You can verify your euler phi functions by the Sage command euler_phi(26), which returns 12. We have $\varphi(12)=4$, $\varphi(26)=12$, $\varphi(27) = 18$.
For the problems about $1, a, a^2, \ldots$, I essentially used/discussed this in lecture today, but feel free to ask more questions.
If you did some Hill Cipher problems on the last daily post, check out some exercises and solutions I’ve added to the overleaf notes, which included those problems.
I’ve updated the discord link in canvas if anyone still needs it (it last one week each time).
In what follows, hand in as much as you got done on canvas. Remember, an hour of effective, useful work is all I ask.
Quick review question: What is the inverse of 7 mod 11? What is the inverse of 7 mod 14? (Watch for trick questions!)
Compute the Euler phi functions $\varphi(12)$, $\varphi(26)$, $\varphi(27)$. For each of these $n$, verify your answer by computing the set $(\mathbb{Z}/n\mathbb{Z})^*$.
If the affine cipher key $(\alpha, \beta)$ is `badly chosen’ (i.e. $\alpha$ may not be invertible), then bad things can happen. Find an example where two different plaintexts encrypt to the same ciphertext.
Some abstract thinking about modular arithmetic. Prove (explain your reasoning) that:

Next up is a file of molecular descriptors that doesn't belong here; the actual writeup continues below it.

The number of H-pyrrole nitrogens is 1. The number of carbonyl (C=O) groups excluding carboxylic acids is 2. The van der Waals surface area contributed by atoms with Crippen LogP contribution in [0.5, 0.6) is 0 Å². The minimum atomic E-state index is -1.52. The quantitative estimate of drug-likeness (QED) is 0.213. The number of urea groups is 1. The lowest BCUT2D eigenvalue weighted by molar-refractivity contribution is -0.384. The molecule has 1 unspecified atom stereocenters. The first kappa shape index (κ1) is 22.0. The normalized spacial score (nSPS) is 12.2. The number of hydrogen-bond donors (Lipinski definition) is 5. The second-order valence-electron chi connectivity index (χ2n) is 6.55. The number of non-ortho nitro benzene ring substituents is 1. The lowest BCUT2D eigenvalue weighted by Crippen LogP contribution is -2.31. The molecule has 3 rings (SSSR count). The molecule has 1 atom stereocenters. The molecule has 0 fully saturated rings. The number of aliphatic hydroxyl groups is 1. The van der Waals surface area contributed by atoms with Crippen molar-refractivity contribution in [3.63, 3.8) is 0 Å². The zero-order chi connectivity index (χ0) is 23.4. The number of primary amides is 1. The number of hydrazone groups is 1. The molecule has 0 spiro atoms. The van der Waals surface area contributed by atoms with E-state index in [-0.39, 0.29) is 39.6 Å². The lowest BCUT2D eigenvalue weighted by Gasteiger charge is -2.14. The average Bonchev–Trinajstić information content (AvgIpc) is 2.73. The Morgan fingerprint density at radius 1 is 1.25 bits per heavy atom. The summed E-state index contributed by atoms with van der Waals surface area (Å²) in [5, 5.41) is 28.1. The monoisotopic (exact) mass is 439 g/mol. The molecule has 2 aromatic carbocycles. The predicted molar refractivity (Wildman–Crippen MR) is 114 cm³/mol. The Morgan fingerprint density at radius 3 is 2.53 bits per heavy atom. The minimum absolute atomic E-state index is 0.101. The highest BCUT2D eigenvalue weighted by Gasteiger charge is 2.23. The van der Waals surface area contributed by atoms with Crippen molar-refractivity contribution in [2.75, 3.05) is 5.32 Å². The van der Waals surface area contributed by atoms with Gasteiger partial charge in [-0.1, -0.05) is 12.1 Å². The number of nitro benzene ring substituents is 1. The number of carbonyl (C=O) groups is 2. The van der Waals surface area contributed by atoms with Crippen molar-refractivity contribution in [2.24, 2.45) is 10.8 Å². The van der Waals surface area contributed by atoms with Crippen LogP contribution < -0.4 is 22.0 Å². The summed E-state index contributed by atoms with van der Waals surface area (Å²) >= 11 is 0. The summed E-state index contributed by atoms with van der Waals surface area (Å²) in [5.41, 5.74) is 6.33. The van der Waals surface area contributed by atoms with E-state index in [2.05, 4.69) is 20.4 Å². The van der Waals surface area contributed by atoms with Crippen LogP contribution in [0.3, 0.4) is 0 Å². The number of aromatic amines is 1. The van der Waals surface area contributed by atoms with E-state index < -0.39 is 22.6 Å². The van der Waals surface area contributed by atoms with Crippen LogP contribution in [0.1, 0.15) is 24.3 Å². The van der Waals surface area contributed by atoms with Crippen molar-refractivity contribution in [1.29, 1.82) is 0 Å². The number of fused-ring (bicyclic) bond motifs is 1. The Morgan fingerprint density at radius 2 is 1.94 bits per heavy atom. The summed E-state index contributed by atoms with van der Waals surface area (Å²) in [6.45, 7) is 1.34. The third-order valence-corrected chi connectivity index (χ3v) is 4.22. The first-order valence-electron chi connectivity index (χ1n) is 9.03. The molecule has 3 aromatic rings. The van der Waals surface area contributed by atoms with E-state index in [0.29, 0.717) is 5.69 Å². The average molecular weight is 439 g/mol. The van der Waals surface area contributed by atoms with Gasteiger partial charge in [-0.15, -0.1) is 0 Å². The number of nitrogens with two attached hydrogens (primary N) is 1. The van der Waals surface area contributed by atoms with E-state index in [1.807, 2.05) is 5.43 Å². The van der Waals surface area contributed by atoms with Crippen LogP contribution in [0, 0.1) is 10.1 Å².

If you take successive powers of $a$ mod $n$, i.e. $a,a^2,a^3,a^4,a^5,\cdots$, that eventually you will get a repeat (the same residue will appear more than once, e.g. $a^2$ might equal $a^7$). (Hint: finiteness)
If $a$ is invertible, then some power of $a$ is $1$. (Hint: use the first part somehow.)
Can you find an example residue $a$ modulo $n$ for some $a$ and $n$ where no power of $a$ is ever $1$? You might want to mess around with the various Sage tools on this site.
For remaining time (if any), you have two fun options, pick whichever seems like more fun to do first/at all:
OPTION A: Practice with modular arithmetic in the context of matrices, with a cryptography flavour.
Read about Hill cipher. (We mentioned it briefly Friday in class).
Can you find the Hill cipher key? The Hill cipher (with 2×2 matrices) was used to encrypt the plaintext SOLVED to get the ciphertext GEZXDS.